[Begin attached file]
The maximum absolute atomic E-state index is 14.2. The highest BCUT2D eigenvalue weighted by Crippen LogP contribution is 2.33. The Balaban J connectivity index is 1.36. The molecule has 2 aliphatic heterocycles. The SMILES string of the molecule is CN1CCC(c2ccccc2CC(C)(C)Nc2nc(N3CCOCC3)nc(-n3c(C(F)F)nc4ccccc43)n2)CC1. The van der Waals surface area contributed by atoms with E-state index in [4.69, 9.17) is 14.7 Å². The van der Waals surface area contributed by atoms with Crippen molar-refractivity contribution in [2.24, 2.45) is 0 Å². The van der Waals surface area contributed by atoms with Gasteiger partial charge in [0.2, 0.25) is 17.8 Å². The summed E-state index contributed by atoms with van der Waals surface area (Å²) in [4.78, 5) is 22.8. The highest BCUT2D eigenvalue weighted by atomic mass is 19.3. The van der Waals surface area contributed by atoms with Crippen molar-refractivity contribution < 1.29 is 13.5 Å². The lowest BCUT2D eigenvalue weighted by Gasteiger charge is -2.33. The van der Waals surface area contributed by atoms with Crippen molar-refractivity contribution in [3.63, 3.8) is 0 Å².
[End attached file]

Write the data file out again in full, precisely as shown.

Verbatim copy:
The maximum absolute atomic E-state index is 14.2. The highest BCUT2D eigenvalue weighted by Crippen LogP contribution is 2.33. The Balaban J connectivity index is 1.36. The molecule has 2 aliphatic heterocycles. The SMILES string of the molecule is CN1CCC(c2ccccc2CC(C)(C)Nc2nc(N3CCOCC3)nc(-n3c(C(F)F)nc4ccccc43)n2)CC1. The van der Waals surface area contributed by atoms with E-state index in [4.69, 9.17) is 14.7 Å². The van der Waals surface area contributed by atoms with Crippen molar-refractivity contribution in [2.24, 2.45) is 0 Å². The van der Waals surface area contributed by atoms with Gasteiger partial charge in [0.2, 0.25) is 17.8 Å². The summed E-state index contributed by atoms with van der Waals surface area (Å²) in [4.78, 5) is 22.8. The highest BCUT2D eigenvalue weighted by atomic mass is 19.3. The van der Waals surface area contributed by atoms with Crippen molar-refractivity contribution < 1.29 is 13.5 Å². The lowest BCUT2D eigenvalue weighted by Gasteiger charge is -2.33. The van der Waals surface area contributed by atoms with Crippen molar-refractivity contribution in [3.63, 3.8) is 0 Å².